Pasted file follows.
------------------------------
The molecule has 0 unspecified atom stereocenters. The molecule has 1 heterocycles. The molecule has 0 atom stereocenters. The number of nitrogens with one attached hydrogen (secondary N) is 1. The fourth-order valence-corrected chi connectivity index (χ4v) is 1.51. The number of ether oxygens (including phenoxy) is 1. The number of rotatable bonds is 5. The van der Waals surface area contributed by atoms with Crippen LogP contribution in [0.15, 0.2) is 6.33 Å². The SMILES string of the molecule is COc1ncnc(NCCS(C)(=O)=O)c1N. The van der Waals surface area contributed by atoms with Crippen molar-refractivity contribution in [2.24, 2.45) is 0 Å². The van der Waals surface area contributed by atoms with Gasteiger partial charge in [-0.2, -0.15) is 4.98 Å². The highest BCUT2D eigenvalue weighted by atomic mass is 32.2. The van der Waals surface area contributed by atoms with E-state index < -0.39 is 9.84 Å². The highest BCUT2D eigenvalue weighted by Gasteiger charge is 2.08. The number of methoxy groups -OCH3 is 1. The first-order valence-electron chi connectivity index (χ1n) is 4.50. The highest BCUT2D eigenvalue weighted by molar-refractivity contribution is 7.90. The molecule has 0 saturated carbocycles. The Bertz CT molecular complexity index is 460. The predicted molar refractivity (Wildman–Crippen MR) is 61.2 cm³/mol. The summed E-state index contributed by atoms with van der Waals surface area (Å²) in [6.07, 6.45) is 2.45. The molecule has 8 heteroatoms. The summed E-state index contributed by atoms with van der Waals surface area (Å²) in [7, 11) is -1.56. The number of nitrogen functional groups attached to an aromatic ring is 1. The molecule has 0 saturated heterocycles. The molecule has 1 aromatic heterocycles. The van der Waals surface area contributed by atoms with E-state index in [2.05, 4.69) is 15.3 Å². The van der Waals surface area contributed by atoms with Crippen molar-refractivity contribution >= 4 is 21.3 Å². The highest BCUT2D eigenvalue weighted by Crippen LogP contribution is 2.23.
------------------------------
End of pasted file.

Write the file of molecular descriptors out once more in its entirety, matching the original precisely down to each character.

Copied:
The molecule has 0 unspecified atom stereocenters. The molecule has 1 heterocycles. The molecule has 0 atom stereocenters. The number of nitrogens with one attached hydrogen (secondary N) is 1. The fourth-order valence-corrected chi connectivity index (χ4v) is 1.51. The number of ether oxygens (including phenoxy) is 1. The number of rotatable bonds is 5. The van der Waals surface area contributed by atoms with Crippen LogP contribution in [0.15, 0.2) is 6.33 Å². The SMILES string of the molecule is COc1ncnc(NCCS(C)(=O)=O)c1N. The van der Waals surface area contributed by atoms with Crippen molar-refractivity contribution in [2.24, 2.45) is 0 Å². The van der Waals surface area contributed by atoms with Gasteiger partial charge in [-0.2, -0.15) is 4.98 Å². The highest BCUT2D eigenvalue weighted by atomic mass is 32.2. The van der Waals surface area contributed by atoms with E-state index < -0.39 is 9.84 Å². The highest BCUT2D eigenvalue weighted by Gasteiger charge is 2.08. The number of methoxy groups -OCH3 is 1. The first-order valence-electron chi connectivity index (χ1n) is 4.50. The highest BCUT2D eigenvalue weighted by molar-refractivity contribution is 7.90. The molecule has 0 saturated carbocycles. The Bertz CT molecular complexity index is 460. The predicted molar refractivity (Wildman–Crippen MR) is 61.2 cm³/mol. The summed E-state index contributed by atoms with van der Waals surface area (Å²) in [6.07, 6.45) is 2.45. The molecule has 8 heteroatoms. The summed E-state index contributed by atoms with van der Waals surface area (Å²) in [7, 11) is -1.56. The number of nitrogen functional groups attached to an aromatic ring is 1. The molecule has 0 saturated heterocycles. The molecule has 1 aromatic heterocycles. The van der Waals surface area contributed by atoms with E-state index in [2.05, 4.69) is 15.3 Å². The van der Waals surface area contributed by atoms with Crippen molar-refractivity contribution >= 4 is 21.3 Å². The highest BCUT2D eigenvalue weighted by Crippen LogP contribution is 2.23.